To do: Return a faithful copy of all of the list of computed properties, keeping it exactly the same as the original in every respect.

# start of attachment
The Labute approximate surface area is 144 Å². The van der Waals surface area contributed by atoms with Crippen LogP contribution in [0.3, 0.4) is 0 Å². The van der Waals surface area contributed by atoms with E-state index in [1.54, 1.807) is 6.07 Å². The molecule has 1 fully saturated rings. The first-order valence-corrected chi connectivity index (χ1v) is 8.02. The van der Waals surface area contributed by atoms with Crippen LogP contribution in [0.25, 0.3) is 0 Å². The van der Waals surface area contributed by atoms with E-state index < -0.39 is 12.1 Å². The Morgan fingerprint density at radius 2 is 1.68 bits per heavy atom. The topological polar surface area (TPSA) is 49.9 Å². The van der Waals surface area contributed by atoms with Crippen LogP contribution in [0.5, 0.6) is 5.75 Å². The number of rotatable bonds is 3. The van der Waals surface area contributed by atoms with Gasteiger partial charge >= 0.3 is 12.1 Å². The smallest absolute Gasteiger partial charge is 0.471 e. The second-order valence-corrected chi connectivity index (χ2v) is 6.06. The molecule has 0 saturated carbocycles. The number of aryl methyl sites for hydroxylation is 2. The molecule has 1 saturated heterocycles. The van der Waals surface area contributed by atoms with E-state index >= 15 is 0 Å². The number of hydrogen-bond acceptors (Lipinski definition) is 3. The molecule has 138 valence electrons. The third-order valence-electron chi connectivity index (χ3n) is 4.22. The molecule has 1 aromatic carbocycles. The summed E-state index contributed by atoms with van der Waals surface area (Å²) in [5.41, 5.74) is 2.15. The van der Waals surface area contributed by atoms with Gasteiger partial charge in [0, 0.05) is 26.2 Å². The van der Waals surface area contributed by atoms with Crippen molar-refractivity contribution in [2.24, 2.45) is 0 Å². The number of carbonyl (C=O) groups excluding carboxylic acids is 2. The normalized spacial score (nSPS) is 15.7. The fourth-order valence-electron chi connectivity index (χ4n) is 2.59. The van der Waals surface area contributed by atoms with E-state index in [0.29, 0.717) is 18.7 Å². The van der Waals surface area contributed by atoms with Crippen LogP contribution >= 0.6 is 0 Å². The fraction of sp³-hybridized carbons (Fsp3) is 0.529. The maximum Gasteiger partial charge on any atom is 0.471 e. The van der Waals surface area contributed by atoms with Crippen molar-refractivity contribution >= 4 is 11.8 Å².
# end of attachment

The Labute approximate surface area is 144 Å². The van der Waals surface area contributed by atoms with Crippen LogP contribution in [0.3, 0.4) is 0 Å². The van der Waals surface area contributed by atoms with E-state index in [1.54, 1.807) is 6.07 Å². The molecule has 1 fully saturated rings. The first-order valence-corrected chi connectivity index (χ1v) is 8.02. The van der Waals surface area contributed by atoms with Crippen LogP contribution in [0.25, 0.3) is 0 Å². The van der Waals surface area contributed by atoms with E-state index < -0.39 is 12.1 Å². The Morgan fingerprint density at radius 2 is 1.68 bits per heavy atom. The topological polar surface area (TPSA) is 49.9 Å². The van der Waals surface area contributed by atoms with Crippen LogP contribution in [0.5, 0.6) is 5.75 Å². The number of rotatable bonds is 3. The van der Waals surface area contributed by atoms with Gasteiger partial charge >= 0.3 is 12.1 Å². The smallest absolute Gasteiger partial charge is 0.471 e. The second-order valence-corrected chi connectivity index (χ2v) is 6.06. The molecule has 0 saturated carbocycles. The number of aryl methyl sites for hydroxylation is 2. The molecule has 1 saturated heterocycles. The van der Waals surface area contributed by atoms with E-state index >= 15 is 0 Å². The number of hydrogen-bond acceptors (Lipinski definition) is 3. The molecule has 138 valence electrons. The third-order valence-electron chi connectivity index (χ3n) is 4.22. The molecule has 1 aromatic carbocycles. The summed E-state index contributed by atoms with van der Waals surface area (Å²) in [5.41, 5.74) is 2.15. The van der Waals surface area contributed by atoms with Gasteiger partial charge in [0, 0.05) is 26.2 Å². The van der Waals surface area contributed by atoms with Crippen molar-refractivity contribution in [2.24, 2.45) is 0 Å². The number of carbonyl (C=O) groups excluding carboxylic acids is 2. The normalized spacial score (nSPS) is 15.7. The fourth-order valence-electron chi connectivity index (χ4n) is 2.59. The van der Waals surface area contributed by atoms with E-state index in [0.29, 0.717) is 18.7 Å². The van der Waals surface area contributed by atoms with Crippen LogP contribution >= 0.6 is 0 Å². The fraction of sp³-hybridized carbons (Fsp3) is 0.529. The maximum Gasteiger partial charge on any atom is 0.471 e. The van der Waals surface area contributed by atoms with Crippen molar-refractivity contribution >= 4 is 11.8 Å².